International schools in the city are worried that many schools that do not offer international curriculum or do not have expatriate teachers are using the word “international’’ in their names.
The stakeholders of the schools have written to the ministry of human resource development to ban the practice by clearly defining international schools in the upcoming legislation to regulate international and private unaided schools.
They have proposed that only those schools meeting certain expectations of parents such as offering curricula other than those of the host nation, modern facilities, some expat faculty among others, should be defined as international schools.
Currently, there are 554 international schools in the country, offering three foreign boards namely, International Baccalaureate Organization, Switzerland, Geneva (IBO), Cambridge International Examination, Cambridge, UK (CIE) and Edexcel, London, UK (Edexcel). Among these, nearly 240 schools are affiliated both to international and pan-India Boards. A typical combination is: IBO or CIE/CBSE or CISCE. Maharashtra has the highest number of IB and IGCSE schools in the country—at least 41 IB schools and approximately 97 schools affiliated to CIE.
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However, many schools have also started using the international tag even though they do not offer international curriculum, said education consultants. This trend is mushrooming in metro cities as well as tier II and III cities.
“These ‘fake’ international schools, without any semblance of the characteristics of an international school, charge a higher fee by using the international tag,” said Raj Mohindra, principal consultant and managing director of a school consultancy, which has written to the ministry. “Unsuspecting parents are deceived while such schools tarnish the image of genuine international schools in the country.”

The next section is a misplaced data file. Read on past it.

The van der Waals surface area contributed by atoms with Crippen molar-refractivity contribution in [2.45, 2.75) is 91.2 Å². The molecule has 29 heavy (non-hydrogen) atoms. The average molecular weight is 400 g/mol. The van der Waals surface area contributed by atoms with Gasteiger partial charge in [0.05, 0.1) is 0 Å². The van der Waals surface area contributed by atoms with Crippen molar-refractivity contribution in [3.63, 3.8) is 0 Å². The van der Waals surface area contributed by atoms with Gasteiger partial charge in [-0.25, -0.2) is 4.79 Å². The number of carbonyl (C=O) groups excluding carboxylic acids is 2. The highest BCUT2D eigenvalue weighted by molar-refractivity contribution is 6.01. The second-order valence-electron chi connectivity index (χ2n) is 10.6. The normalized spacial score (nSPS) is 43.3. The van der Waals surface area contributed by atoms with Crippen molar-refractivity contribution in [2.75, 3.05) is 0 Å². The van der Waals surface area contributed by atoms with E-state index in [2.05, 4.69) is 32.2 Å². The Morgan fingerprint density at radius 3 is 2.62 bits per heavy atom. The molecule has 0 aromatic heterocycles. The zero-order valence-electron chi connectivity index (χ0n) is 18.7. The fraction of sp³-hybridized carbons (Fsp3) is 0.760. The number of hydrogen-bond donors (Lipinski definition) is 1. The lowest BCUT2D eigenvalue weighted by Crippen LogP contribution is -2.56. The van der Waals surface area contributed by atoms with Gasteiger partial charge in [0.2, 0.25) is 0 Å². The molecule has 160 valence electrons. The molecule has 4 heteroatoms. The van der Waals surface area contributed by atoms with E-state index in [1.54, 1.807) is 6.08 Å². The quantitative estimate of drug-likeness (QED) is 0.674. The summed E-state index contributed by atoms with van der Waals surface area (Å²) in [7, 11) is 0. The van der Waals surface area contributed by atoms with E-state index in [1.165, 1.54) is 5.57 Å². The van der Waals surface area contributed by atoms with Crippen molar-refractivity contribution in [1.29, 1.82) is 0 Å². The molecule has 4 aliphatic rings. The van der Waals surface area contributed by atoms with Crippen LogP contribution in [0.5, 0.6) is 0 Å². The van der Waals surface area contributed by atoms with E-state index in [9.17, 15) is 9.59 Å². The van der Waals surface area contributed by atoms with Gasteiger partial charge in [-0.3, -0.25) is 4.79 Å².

Mohindra said this practice is going on unabated because neither the central government nor any of the state governments have defined international schools so far. “It is recommended that international schools in India be specifically defined by taking into consideration the views of all stakeholders,” added Mohindra.
School principals said that schools are also using the word ‘global’ in a misleading manner. “Many schools offer international board along with a national board. But even the section that follows the national board is termed international or global, misleading parents,” said Chandrakanta Pathak, principal, HVB Global Academy, Marine Lines. “In our school, we call the ICSE board section as HVB Academy and the IB and CIE sections as HVB Global Academy. There is an immediate need for the government to define the term and come out with detailed guidelines for schools to follow. “